Joel Arogeti ’82L and his daughter Michelle, a sophomore at Atlanta’s Riverwood High School, found the program “very informative.”

“I was impressed by all the practical information,” Arogeti said.

Tuning In

That evening, a Celebratory Concert at the Schwartz Center for Performing Arts provided an opportunity for alumni to enjoy the new arts center and the considerable talents of some of their fellow alumni.

Emory donors were invited to gather at a reception preceding the Celebratory Concert. Some had never visited the Schwartz Center.

Mary Reilly ’81C-’00T and her husband Wendell Reilly ’80C, an Emory trustee, were among those mingling before the concert began. “It’s a beautiful weekend to have these events,” Mary Reilly said.

“This is a very special weekend, and a very special evening,” alumni leader Bob Pennington said as he kicked off the Celebratory Concert. “It doesn’t take very long to realize what a magnificent facility we have here in the Schwartz Center. We are immensely proud of what we have accomplished here already.”

Fittingly, the concert program showcased ten Emory alumni musicians as well as staff and faculty. Alumni performers included Daniel Cole ’93C, bass singer; Yi-Ching Lin ’99C, pianist; Kimberly Lorch ’03C, oboe; Jane Potter Baumer ’87C, mezzo-soprano; Wanda Yang Temko ’92C, soprano (above, right); Laura Ziegler ’95C, pianist (above, left); Todd Qualls ’94C, pianist; Elizabeth Davis Racheva ’97C, soprano; Katherine Blumenthal ’01C, soprano; and Leo Saguiguit ’87C. The program also included piano compositions by Ken Metz ’76C, played by faculty member Laura Gordy. William Ransom and Eric Nelson of the music department performed as well.

Looking Up

After the concert, all alumni guests were invited to the new Math and Science Center, where the observatory and planetarium were open until midnight. Titled “Beauty and the Beast,” the open house offered a live feed of Jupiter from Emory’s state-of-the-art twenty-four-inch reflector telescope, as well as an unobstructed view of the sparkling night sky. Science faculty were on hand as guides.

Ed Booth ’78C and Bridgette Palmer Booth ’80C brought their son, Palmer, eleven, to enjoy the late-night star gazing.

“We came for my twenty-fifth reunion last year, but the program for this weekend looked so good we decided to come again,” said Ed, now living in Jacksonville. “We didn’t realize any of this existed. I remember the old physics building, which had no air conditioning. We just saw the planetarium–what a fascinating course [astronomy] would be. It makes me want to come back.”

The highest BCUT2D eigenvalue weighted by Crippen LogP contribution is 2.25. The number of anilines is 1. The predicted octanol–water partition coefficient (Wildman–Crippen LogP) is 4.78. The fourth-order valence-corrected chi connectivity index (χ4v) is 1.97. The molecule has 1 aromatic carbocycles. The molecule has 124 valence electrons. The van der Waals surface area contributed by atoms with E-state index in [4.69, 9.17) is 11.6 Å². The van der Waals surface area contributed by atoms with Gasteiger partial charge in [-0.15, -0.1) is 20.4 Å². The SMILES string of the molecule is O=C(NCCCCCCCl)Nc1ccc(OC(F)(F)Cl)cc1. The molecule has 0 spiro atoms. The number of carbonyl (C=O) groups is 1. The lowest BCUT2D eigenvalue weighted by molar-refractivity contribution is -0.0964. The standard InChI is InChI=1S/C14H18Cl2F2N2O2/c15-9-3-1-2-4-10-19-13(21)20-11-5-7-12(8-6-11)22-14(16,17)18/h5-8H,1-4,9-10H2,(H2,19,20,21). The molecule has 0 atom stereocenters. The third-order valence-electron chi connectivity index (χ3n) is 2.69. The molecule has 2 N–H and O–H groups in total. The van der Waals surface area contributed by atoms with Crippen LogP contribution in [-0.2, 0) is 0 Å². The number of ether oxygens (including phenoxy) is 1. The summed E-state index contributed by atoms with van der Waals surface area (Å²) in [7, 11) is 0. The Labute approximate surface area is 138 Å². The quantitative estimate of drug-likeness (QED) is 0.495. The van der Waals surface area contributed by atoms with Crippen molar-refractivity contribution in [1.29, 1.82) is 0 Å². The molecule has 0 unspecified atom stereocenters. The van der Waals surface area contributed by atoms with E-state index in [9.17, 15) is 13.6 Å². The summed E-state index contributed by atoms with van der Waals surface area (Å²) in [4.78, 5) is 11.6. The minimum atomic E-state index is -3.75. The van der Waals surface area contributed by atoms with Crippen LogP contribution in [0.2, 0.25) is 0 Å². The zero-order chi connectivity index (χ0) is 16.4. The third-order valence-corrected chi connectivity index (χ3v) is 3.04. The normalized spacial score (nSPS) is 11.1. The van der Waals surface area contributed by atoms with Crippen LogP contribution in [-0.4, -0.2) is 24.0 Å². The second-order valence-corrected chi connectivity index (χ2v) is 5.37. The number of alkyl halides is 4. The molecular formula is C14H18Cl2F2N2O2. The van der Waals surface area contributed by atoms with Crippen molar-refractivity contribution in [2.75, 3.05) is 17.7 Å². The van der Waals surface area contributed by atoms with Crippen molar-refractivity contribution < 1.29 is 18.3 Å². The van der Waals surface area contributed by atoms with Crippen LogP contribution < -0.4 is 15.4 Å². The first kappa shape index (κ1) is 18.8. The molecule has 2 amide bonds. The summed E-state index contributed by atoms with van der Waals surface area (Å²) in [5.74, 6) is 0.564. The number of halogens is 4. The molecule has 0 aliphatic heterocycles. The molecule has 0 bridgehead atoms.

Susan Sendelbach ’88T had come mainly for the Candler School’s Theology of Hope Conference that took place on Thursday and Friday, and couldn’t resist the chance to visit the observatory. “This is so cool,” she said. “This is what I want to do in my next life–study space.”

Coming Home

When Emily Saliers ’85C and Amy Ray ’86C–together the world famous Indigo Girls–struck up the first chords of their new song, “One Perfect World,” on Saturday afternoon at McDonough Field, it seemed like the perfect choice for the occasion.

“Happy alumni weekend, happy graduation,” said Saliers; Ray added, “It’s great to see everybody. It feels like we’re at home . . . because we are.” The pair played new music and old favorites for more than an hour, performing in their original style–just the two of them, in jeans, with their guitars.

The day, though hot (temperatures rose above eighty), was lovely and clear. More than 2,500 alumni, children, faculty, staff, students and their families gathered on the expanse of lawn for the AEA’s block party and Indigo Girls show, spreading out blankets, unfolding chairs, or just lounging on the grass. Volunteers circulated through the crowd with sunscreen for those who weren’t prepared for the blazing sun; Vice President for Alumni Affairs and Special Development Programs Robert G. Pennington handed out Emory visors.

The AEA offered a low country boil lunch, as well as games, entertainment, and a giant inflated slide and obstacle course–big hits with the dozens of children present.

Jane Potter Baumer ’87C, one of the featured performers in the Celebratory Concert, brought her daughter Haley, three, out to join the festival.

“I loved it here,” Baumer said. “I can’t believe how much it’s changed. The Schwartz Center is amazing.”

Jessica Hamara ’99BBA, Tim Knowles, Jennifer Pritzer Sender ’99C-’02L-’02PH, and Eric Sender ’02C (left) relaxed on a blanket as they ate boiled crawfish, shrimp, corn, and salad.